Important terminology for understanding sugar syrups

Understanding sugar syrups

 Sugar syrups were prepared by ancient Greeks very long time ago. Sugar syrups are based upon the amount of sugar added to 1 liter of water. Syrups exist in different concentrations.The more sugar you add to water the higher the density of the mixture. The density is measured using a hydrometer. The density of a sugar syrup is directly proportional to the length of time the syrup has been boiling and also to the evaporation due to boiling. The more water evaporates the denser the syrup.

Understanding density

Density is defined as the relative "heaviness" of a substance of the same size as compared to water. The atom size and how the atoms are arranged determines the density of a substance. The principle of density was discovered by the Greek scientist Archimedes.

Temperature and pressure both influence the density of any substance. Heating a block of ice into liquid water will reduce its density. Heating water into steam will reduce it’s density even further.

If the substance floats in water, it is less dense than water, while, if the substance sinks in water, it is more dense than water.

When you have two substances of similar volume but different weights1, the difference is due to difference in  density between the two substances.

Density =  mass (g) / volume (ml) => g/ml => mass per unit volume
Where, volume is how much space the substance takes up.

Density of water = 1g / 1 ml.   Density of aluminum = 2.7g/ml

For larger quantities density is measured in kilograms per cubic meter.

Density of water = 1kg / 1 meter3

Understanding Specific Gravity

Specific gravity measures the density of a liquid (sugar syrup) in relation to water and it is measured with a hydrometer. To calculate specific gravity, you must know the density of the solution and the density of water.

If the density of sugar syrup is 1.8 g/ml and the density of water is 1g/1ml, then the specific gravity reading of the syrup is 1.8 g/ml divided by 1g/1ml = 1.8

If the sugar content is measured in degrees Brix, it must be converted into specific gravity.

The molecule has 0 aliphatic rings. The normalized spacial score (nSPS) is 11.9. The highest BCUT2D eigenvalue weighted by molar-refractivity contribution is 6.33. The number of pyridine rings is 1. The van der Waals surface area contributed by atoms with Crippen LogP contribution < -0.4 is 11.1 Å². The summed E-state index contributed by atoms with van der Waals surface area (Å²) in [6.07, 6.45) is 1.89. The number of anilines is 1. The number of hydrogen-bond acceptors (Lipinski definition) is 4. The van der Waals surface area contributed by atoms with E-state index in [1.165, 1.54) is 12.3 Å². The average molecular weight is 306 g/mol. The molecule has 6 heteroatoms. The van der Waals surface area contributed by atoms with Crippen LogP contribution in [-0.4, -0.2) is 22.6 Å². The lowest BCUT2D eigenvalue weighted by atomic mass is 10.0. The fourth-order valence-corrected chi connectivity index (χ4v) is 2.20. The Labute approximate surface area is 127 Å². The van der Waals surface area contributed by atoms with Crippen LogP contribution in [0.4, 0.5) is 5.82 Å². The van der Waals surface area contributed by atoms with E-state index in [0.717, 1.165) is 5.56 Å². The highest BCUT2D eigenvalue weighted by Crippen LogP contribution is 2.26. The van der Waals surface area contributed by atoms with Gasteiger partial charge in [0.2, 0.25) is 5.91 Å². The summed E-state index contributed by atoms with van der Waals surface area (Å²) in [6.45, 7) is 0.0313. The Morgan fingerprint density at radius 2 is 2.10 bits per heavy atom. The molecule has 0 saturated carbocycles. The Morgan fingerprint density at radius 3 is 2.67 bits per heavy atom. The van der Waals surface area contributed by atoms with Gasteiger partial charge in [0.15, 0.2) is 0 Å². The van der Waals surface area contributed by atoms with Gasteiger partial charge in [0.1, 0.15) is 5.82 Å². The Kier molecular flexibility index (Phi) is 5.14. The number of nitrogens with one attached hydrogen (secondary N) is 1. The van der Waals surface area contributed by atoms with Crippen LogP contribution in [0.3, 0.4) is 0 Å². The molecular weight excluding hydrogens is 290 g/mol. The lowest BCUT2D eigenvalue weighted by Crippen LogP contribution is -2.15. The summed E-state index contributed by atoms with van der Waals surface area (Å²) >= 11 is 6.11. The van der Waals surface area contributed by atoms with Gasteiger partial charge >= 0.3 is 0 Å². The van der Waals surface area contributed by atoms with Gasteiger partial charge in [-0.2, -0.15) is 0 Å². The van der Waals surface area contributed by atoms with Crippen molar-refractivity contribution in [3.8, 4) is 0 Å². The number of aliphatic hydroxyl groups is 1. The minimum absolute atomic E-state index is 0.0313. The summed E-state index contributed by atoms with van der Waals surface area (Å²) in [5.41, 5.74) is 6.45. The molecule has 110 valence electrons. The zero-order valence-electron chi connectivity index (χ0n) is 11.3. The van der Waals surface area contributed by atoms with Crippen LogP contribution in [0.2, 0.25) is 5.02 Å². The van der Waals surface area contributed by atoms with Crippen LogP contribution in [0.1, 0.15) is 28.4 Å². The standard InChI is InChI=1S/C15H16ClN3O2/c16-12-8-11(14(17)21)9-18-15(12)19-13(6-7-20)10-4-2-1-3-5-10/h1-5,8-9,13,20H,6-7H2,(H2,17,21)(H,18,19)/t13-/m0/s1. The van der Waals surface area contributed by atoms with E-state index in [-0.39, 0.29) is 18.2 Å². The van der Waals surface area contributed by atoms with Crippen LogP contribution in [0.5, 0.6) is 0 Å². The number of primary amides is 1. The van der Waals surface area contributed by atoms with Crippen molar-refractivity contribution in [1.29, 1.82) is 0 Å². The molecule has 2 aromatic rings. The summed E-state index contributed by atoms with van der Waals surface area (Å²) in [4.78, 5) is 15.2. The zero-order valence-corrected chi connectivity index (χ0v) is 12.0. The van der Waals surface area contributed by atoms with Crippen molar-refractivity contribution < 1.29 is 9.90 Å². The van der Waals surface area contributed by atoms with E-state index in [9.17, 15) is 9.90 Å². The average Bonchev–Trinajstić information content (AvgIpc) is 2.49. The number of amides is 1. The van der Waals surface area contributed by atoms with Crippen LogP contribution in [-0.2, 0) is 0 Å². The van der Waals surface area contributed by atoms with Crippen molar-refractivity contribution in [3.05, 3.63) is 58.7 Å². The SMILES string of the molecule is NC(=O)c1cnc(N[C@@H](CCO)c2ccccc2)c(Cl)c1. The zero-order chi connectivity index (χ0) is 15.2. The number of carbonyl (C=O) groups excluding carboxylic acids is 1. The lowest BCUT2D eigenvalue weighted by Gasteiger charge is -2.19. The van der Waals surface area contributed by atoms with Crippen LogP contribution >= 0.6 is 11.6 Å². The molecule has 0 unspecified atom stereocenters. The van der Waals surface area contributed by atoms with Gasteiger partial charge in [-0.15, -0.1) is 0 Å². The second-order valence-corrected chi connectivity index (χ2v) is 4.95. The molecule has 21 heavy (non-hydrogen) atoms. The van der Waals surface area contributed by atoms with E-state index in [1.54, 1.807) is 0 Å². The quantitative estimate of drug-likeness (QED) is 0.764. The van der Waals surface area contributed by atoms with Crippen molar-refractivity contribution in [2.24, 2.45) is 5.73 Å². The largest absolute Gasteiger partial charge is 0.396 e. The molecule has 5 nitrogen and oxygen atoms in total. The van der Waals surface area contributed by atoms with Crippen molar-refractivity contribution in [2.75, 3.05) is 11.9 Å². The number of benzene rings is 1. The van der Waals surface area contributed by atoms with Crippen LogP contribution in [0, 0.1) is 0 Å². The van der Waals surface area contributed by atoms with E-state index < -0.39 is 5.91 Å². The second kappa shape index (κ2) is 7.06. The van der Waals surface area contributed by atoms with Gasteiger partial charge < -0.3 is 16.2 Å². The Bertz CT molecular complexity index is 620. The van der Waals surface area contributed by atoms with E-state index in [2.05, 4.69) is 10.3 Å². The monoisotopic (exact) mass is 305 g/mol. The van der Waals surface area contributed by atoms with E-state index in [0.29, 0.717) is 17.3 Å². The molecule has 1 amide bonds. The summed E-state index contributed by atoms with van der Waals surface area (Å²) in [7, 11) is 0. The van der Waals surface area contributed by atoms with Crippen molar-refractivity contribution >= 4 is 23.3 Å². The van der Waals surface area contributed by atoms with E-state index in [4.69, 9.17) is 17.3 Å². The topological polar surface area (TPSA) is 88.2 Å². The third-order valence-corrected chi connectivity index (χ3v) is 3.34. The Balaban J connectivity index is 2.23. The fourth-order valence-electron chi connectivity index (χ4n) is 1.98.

Understanding degrees Baume

The Baumé scale measures the specific gravity of a solution, which is the ratio between the density of, for example, sugar syrup to the density of water. A reading of 10 degree Baume means that the liquid contains 17.5% sugar (1 degree Baumé = 1.75% sugar within a solution).

Just remember, that when the density of a solution (eg; sugar syrup) is higher than the density of water, only then you can use degrees Baume.

What all this translates to is the following; 30 Beaumé syrup => 1:1 ratio of sugar to water (equal parts).

Understanding degrees Brix

The Brix scale measures the sugar density of a liquid. Degrees Brix are measured with a refractometer when solution (eg; sugar syrup) is at 20 deg. C. Each degree Brix is equivalent to 1 percent of sugar of a liquid. A 30 degrees Brix is equivalent to 30g of sugar per 100g of the solution (pertaining to pastry; sugar syrup).




1 - Weight is the force generated by the gravitational attraction of the earth. Weight of an object is the force on the object due to gravity. That is why the same person on earth does not weigh the same on the moon.


FORMULA: BAUMÉ degrees = (Brix degrees + 1.6) / 1.905

FORMULA: BRIX degrees = (BAUMÉ degrees x 1.905) - 1.6


For solutions that are more dense than water;

FORMULA: Specific gravity =   145 / (145 - degrees Baumé)

FORMULA: degrees Baumé = 145 - (145 / Specific gravity)

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